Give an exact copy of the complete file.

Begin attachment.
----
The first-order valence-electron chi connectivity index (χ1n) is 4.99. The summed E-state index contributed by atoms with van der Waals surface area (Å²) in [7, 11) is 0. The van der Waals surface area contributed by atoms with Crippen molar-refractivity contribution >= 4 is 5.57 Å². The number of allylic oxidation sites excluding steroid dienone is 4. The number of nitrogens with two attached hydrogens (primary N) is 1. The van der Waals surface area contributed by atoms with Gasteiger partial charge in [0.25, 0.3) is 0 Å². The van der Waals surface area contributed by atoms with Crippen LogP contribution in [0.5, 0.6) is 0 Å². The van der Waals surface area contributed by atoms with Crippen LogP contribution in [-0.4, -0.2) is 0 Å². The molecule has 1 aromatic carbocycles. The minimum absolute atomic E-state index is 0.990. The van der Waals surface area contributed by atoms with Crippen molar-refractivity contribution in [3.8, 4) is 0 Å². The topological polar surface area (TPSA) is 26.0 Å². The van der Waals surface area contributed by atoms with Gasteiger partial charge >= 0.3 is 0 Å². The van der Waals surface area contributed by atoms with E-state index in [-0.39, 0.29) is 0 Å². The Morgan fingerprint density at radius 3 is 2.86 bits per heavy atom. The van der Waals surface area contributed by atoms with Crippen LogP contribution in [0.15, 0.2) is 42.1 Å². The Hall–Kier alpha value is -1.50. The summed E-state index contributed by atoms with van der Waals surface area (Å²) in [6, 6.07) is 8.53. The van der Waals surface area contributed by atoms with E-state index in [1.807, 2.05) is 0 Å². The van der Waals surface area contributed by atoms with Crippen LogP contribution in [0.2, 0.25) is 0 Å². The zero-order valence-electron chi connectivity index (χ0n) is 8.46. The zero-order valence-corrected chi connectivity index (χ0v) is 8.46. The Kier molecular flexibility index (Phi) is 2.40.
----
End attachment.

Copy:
The first-order valence-electron chi connectivity index (χ1n) is 4.99. The summed E-state index contributed by atoms with van der Waals surface area (Å²) in [7, 11) is 0. The van der Waals surface area contributed by atoms with Crippen molar-refractivity contribution >= 4 is 5.57 Å². The number of allylic oxidation sites excluding steroid dienone is 4. The number of nitrogens with two attached hydrogens (primary N) is 1. The van der Waals surface area contributed by atoms with Gasteiger partial charge in [0.25, 0.3) is 0 Å². The van der Waals surface area contributed by atoms with Crippen LogP contribution in [0.5, 0.6) is 0 Å². The van der Waals surface area contributed by atoms with Crippen LogP contribution in [-0.4, -0.2) is 0 Å². The molecule has 1 aromatic carbocycles. The minimum absolute atomic E-state index is 0.990. The van der Waals surface area contributed by atoms with Crippen molar-refractivity contribution in [3.8, 4) is 0 Å². The topological polar surface area (TPSA) is 26.0 Å². The van der Waals surface area contributed by atoms with Gasteiger partial charge >= 0.3 is 0 Å². The van der Waals surface area contributed by atoms with E-state index in [-0.39, 0.29) is 0 Å². The Morgan fingerprint density at radius 3 is 2.86 bits per heavy atom. The van der Waals surface area contributed by atoms with Crippen LogP contribution in [0.15, 0.2) is 42.1 Å². The Hall–Kier alpha value is -1.50. The summed E-state index contributed by atoms with van der Waals surface area (Å²) in [6, 6.07) is 8.53. The van der Waals surface area contributed by atoms with E-state index in [1.807, 2.05) is 0 Å². The van der Waals surface area contributed by atoms with Crippen LogP contribution in [0.2, 0.25) is 0 Å². The zero-order valence-electron chi connectivity index (χ0n) is 8.46. The zero-order valence-corrected chi connectivity index (χ0v) is 8.46. The Kier molecular flexibility index (Phi) is 2.40.